Unfortunately, they're also easy to lose. According to congressional testimony by Susan Ralston, Karl Rove's former assistant, Rove lost his BlackBerry more than once, possibly as many as four or five times. Given the rigors of the job, long hours, and high stress, it's not surprising that White House staffers sometimes lose things.
But in addition to the risk of open e-mail communication described above, there's the very real concern about what happens if a lost BlackBerry falls into the hands of the enemy.
A typical BlackBerry has 64MB of memory, at minimum (they also often have expansion slots for more memory). Let's put this in perspective. The King James Bible is about 1,120 pages, or about 2.5MB, so a typical BlackBerry could hold about 25 King James Bible's worth of information. That's the equivalent in strategic U.S. government information of about 28,000 printed pages of data, or seven complete sets of all seven Harry Potter novels.
Given the reality that these are small machines that, when lost, can do a lot of potential damage, I recommend a comprehensive contingency procedure be put into place when such a device is lost or misplaced.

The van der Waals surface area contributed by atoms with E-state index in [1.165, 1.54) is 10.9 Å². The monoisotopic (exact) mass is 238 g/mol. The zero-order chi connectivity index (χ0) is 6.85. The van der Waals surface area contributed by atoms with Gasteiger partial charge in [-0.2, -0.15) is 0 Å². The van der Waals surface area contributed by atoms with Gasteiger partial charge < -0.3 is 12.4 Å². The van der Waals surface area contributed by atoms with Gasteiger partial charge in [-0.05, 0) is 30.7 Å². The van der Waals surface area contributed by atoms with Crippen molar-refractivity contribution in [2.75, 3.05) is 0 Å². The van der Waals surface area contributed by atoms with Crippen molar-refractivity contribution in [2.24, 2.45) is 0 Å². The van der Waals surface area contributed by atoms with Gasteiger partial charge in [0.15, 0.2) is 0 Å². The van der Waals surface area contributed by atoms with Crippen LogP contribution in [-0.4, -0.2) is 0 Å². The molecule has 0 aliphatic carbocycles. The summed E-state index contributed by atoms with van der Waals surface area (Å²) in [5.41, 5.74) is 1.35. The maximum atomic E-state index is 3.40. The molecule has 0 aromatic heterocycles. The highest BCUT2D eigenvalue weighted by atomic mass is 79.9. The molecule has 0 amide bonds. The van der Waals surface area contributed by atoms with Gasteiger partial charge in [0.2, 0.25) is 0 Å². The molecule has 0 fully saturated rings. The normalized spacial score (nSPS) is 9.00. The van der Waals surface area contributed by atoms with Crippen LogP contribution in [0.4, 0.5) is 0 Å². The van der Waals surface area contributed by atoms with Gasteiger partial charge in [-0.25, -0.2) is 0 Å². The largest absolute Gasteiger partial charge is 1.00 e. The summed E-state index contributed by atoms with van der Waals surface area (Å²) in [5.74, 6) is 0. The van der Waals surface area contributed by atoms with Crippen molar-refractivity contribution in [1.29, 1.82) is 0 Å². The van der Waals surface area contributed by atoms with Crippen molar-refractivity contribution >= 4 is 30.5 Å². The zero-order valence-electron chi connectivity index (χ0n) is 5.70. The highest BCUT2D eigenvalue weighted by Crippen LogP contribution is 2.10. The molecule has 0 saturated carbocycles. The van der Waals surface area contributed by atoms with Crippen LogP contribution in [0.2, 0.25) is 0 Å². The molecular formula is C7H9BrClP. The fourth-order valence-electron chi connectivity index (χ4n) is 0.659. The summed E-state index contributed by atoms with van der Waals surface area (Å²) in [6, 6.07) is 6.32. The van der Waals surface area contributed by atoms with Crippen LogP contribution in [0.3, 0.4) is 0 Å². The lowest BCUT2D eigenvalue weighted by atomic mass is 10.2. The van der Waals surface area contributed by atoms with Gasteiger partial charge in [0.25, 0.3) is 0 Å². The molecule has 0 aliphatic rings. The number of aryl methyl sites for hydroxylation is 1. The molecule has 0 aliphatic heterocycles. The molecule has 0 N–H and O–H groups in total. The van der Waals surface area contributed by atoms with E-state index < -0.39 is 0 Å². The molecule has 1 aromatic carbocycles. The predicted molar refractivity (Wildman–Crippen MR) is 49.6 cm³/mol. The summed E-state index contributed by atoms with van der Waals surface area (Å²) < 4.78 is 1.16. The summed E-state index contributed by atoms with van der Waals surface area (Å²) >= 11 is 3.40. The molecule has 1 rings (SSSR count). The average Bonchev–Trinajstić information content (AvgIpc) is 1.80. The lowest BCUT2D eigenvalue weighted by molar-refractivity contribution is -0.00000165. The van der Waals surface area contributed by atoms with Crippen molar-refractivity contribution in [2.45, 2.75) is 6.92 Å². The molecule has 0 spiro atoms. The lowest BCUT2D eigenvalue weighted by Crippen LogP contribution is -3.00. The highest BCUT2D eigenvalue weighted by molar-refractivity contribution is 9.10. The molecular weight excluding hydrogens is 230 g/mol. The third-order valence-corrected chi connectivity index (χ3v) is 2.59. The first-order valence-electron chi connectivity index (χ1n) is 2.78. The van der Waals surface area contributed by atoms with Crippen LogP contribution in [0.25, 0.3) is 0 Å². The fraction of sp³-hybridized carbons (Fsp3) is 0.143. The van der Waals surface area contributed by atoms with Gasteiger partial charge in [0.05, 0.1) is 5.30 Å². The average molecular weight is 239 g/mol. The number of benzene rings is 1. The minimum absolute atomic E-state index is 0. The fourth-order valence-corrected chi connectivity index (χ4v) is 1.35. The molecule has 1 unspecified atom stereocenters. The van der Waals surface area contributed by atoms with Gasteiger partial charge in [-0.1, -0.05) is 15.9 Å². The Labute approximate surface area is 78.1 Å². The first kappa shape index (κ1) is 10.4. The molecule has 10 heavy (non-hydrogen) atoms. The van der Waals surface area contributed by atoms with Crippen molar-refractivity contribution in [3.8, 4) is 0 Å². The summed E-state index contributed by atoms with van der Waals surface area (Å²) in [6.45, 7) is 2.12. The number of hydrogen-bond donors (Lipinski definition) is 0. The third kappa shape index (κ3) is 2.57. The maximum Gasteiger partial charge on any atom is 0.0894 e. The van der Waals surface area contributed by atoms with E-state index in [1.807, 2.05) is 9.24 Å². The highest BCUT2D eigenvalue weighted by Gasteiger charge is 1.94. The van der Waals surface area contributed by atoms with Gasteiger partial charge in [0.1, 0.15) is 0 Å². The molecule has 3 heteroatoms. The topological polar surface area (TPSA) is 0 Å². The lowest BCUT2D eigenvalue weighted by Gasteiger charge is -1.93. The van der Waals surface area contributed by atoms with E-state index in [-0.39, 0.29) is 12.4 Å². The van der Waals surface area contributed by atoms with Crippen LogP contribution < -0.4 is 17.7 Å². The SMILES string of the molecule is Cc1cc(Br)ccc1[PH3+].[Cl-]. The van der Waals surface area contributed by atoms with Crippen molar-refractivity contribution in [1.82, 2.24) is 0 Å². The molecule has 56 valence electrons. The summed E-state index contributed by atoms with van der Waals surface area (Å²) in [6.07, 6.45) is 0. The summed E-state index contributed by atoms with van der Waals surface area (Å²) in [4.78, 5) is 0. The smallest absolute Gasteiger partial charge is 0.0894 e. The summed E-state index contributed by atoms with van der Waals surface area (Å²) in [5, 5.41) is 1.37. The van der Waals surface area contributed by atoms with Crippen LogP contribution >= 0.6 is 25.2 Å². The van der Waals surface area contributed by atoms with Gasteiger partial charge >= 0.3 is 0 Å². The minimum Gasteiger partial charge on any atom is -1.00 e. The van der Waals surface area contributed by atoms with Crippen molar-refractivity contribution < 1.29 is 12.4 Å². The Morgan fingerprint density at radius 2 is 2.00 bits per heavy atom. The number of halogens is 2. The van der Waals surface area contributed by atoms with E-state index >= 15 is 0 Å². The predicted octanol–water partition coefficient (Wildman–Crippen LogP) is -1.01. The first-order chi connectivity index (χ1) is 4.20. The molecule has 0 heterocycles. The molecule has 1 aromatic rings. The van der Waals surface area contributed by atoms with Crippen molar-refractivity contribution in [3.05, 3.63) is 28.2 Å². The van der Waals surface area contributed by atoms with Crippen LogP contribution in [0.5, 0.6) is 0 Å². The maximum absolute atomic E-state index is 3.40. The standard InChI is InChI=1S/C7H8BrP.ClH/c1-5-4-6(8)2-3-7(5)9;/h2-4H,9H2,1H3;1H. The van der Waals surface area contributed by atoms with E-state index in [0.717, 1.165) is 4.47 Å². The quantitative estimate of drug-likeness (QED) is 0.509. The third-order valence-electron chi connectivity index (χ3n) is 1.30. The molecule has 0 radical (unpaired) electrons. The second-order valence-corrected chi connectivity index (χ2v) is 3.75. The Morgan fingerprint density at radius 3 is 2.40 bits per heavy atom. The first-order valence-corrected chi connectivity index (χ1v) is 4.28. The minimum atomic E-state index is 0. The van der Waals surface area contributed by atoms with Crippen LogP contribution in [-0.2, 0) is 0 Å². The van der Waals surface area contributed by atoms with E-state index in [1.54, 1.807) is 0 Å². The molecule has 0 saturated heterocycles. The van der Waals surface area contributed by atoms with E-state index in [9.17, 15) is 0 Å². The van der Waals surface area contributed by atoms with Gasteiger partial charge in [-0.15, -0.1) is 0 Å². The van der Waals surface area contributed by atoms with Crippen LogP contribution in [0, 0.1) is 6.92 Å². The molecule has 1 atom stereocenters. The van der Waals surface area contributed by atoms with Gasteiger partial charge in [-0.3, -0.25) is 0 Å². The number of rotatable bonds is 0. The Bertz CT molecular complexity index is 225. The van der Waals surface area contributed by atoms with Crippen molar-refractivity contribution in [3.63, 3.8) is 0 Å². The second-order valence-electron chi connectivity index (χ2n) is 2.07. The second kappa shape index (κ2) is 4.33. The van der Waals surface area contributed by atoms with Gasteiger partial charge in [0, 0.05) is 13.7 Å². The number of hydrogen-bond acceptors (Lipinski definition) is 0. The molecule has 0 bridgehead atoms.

Clearly, these devices have proven too useful to ban them from use. But each staffer issued such a device needs to be trained to notify the Electronic Communication Protection Detail (a group I've recommend be created to manage all of the e-mail security issues) immediately when a device is lost. I recommend that no communication device be issued to White House staffers without two key features: location and destruction.
It is possible to both remotely erase certain BlackBerry devices and remotely locate them. When lost, a team from the Electronic Communication Protection Detail should first trigger the remote erase and then a tracking team needs to be dispatched to recover these little mobile nightmares as quickly as possible.